From Wikipedia, the free encyclopedia
Jump to: navigation, search
Pepsodent toothpaste
Early US Pepsodent TV advertisement

Pepsodent is a brand of toothpaste with a minty flavour derived from sassafras. The brand is owned by Unilever, but in 2003 the rights to the brand in the United States and Canada were bought by Church & Dwight.[1]

The history of Pepsodent goes back at least to the 1920s.

It was advertised for its purported properties fighting tooth decay, attributed in advertisements to the supposed ingredient Irium. Irium is another word for sodium lauryl sulfate, an inexpensive ionic surfactant.[2] However, in a 1994 speech, then-FCC chairman Reed Hundt claimed that the "Irium" mentioned in Pepsodent advertisements "didn't exist".[3]

Another ingredient, "I.M.P.", which stood for "Insoluble Meta-Phosphate",[4] was purported to whiten teeth. Its best-known slogan was “You'll wonder where the yellow went / when you brush your teeth with Pepsodent!” British comedian Jasper Carrott referred to the slogan in one of his stand-up routines, saying “On your tongue - that's where the yellow went!”

Pepsodent was a very popular brand before the mid-1950s, but its makers were slow to add fluoride to its formula to counter the rise of other highly promoted brands such as Crest and Gleem toothpaste by Procter & Gamble, and Colgate's eponymous product; sales of Pepsodent plummeted. Today Pepsodent is a “value brand” marketed primarily in discount stores and retails for roughly half the price of similarly-sized tubes of Crest or of Colgate.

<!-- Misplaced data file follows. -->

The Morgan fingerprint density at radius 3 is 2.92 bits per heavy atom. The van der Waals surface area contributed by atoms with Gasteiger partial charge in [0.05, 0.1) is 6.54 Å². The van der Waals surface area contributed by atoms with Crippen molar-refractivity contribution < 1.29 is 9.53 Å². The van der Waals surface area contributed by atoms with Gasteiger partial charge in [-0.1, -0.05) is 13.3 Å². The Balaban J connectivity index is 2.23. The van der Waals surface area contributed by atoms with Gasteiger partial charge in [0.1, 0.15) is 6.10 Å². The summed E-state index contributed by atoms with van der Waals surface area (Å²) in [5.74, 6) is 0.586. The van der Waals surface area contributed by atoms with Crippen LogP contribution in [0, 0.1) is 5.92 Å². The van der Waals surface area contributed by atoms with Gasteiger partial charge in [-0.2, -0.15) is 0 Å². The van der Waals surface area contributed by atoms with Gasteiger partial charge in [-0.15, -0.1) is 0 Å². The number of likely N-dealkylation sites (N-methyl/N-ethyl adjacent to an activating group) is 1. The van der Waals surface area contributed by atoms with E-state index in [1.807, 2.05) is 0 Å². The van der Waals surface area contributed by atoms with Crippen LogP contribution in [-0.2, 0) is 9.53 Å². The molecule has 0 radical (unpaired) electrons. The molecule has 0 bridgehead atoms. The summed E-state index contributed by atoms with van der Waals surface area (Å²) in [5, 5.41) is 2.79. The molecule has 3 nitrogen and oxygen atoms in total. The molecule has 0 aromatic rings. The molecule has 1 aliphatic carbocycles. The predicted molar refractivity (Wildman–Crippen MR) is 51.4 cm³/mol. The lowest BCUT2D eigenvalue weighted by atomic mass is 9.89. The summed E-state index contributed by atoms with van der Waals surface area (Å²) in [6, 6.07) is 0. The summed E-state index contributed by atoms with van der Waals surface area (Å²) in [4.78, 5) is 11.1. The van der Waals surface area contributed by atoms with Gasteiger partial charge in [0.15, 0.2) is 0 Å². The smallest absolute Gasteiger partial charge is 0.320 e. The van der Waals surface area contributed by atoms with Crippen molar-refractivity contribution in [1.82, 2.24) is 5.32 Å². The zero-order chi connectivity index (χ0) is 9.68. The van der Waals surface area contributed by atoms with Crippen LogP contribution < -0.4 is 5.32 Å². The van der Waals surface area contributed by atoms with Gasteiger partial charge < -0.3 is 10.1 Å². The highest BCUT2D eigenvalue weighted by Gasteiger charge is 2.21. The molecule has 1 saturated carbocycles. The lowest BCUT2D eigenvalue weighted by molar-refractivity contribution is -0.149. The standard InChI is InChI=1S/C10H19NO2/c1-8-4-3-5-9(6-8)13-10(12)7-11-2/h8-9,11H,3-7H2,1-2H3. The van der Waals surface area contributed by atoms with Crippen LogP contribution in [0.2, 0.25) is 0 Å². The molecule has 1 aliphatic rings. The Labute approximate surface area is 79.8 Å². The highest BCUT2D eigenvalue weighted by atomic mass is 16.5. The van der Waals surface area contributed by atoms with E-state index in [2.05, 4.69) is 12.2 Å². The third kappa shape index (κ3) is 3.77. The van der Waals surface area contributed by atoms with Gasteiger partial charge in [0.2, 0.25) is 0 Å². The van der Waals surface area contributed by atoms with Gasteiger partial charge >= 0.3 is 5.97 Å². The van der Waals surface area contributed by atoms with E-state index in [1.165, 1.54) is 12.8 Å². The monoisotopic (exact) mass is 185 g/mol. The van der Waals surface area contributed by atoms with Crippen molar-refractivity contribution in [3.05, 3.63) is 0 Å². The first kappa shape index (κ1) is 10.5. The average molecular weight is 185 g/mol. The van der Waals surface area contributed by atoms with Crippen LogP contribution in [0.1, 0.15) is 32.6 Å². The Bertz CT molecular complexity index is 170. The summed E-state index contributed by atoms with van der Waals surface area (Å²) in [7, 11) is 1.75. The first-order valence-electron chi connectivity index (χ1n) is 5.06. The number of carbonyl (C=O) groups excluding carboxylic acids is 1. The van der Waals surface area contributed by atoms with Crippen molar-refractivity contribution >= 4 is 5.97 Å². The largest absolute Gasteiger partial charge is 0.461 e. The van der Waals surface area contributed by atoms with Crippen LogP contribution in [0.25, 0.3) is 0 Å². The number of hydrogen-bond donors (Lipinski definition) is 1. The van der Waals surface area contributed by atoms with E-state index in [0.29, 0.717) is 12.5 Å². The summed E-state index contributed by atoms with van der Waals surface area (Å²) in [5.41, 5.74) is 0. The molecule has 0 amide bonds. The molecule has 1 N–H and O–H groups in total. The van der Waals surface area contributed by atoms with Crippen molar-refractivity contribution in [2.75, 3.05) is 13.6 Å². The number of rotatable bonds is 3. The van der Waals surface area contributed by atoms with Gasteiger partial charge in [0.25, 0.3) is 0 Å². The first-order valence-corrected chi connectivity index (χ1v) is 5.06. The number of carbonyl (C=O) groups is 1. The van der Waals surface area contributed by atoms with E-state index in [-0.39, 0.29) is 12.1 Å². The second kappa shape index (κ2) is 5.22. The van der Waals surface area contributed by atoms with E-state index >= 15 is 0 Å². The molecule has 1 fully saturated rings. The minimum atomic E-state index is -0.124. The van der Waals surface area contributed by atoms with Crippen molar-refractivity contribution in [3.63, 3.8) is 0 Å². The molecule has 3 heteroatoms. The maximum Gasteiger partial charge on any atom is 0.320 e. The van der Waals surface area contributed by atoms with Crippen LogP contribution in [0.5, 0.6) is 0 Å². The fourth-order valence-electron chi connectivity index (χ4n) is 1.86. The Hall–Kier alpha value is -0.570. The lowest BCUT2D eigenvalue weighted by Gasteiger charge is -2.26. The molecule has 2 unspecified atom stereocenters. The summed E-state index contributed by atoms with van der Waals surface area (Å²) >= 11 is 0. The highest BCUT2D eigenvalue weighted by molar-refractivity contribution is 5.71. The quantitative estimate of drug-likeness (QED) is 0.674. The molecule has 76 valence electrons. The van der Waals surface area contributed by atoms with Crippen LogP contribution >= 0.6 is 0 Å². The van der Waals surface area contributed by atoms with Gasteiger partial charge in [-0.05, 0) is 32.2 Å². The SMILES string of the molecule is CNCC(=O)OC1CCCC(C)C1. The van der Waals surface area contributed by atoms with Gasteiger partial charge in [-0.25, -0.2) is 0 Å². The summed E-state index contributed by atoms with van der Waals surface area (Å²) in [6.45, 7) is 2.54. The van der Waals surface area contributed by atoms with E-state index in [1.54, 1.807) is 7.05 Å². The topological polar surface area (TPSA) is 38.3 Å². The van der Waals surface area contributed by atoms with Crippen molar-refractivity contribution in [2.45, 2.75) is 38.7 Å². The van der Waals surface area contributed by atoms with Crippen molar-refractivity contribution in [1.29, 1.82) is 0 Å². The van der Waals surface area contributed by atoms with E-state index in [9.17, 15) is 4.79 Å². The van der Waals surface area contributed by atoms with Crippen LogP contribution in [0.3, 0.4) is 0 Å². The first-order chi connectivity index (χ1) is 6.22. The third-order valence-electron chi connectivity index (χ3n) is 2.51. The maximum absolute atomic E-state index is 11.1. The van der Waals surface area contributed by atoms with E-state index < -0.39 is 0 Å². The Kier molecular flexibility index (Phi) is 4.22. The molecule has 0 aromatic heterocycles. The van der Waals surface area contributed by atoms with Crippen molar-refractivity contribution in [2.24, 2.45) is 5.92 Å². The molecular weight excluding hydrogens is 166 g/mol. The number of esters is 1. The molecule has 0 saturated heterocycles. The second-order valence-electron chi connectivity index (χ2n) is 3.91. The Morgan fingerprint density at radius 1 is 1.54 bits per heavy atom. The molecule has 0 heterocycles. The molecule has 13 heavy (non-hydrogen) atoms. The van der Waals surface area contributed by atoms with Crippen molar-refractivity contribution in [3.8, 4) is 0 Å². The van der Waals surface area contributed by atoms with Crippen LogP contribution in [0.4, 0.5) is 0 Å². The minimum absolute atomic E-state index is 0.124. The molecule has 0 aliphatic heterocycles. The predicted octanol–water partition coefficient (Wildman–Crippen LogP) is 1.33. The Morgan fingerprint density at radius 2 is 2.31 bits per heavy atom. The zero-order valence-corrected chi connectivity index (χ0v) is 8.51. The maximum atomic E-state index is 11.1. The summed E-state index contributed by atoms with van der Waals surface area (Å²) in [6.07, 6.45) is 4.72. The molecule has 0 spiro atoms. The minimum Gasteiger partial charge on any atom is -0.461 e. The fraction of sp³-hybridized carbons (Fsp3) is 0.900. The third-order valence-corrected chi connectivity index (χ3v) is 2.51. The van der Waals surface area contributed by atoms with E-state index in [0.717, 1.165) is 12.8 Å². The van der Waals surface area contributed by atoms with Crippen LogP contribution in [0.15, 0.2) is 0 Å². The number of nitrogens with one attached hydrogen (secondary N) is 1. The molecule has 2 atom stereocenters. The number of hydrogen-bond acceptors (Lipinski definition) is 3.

In the 1930s a massive animated neon advertising sign, featuring a young girl on a swing, hung on a building in Times Square in New York City. This ad was re-created for the climax of the 2005 film King Kong.

The product was discontinued in South Africa in 1974 but was revived in 1976 with a new ad slogan "Gets Your Teeth Their Whitest" featuring celebrity endorsers Rita Moreno, Steve Lawrence, and others. The popular slogan was also changed in South Africa to "You'll wonder where the dullness went / when you polish your teeth with Pepsodent".

Pepsodent is still sold as a Unilever property in all markets except the United States and Canada. In Vietnam Pepsodent is called P/S.

In popular culture[edit]


  1. ^ Church & Dwight news release, September 10, 2003
  2. ^ Susan Budavari, Maryadele J. O'Neil, Ann Smith, Patricia E. Heckelman, Joanne F. Kinneary. 1996. The Merck Index, twelfth edition. Merk & Co., Inc.: White house Station, NJ. Page 1478
  3. ^ Reed E. Hundt (October 13, 1994). Address Before the NAB Radio Show. Retrieved 2007-08-21. 
  4. ^ Time Inc (22 August 1955). LIFE. Time Inc. pp. 1–. ISSN 0024-3019. Retrieved 18 March 2013. 

External links[edit]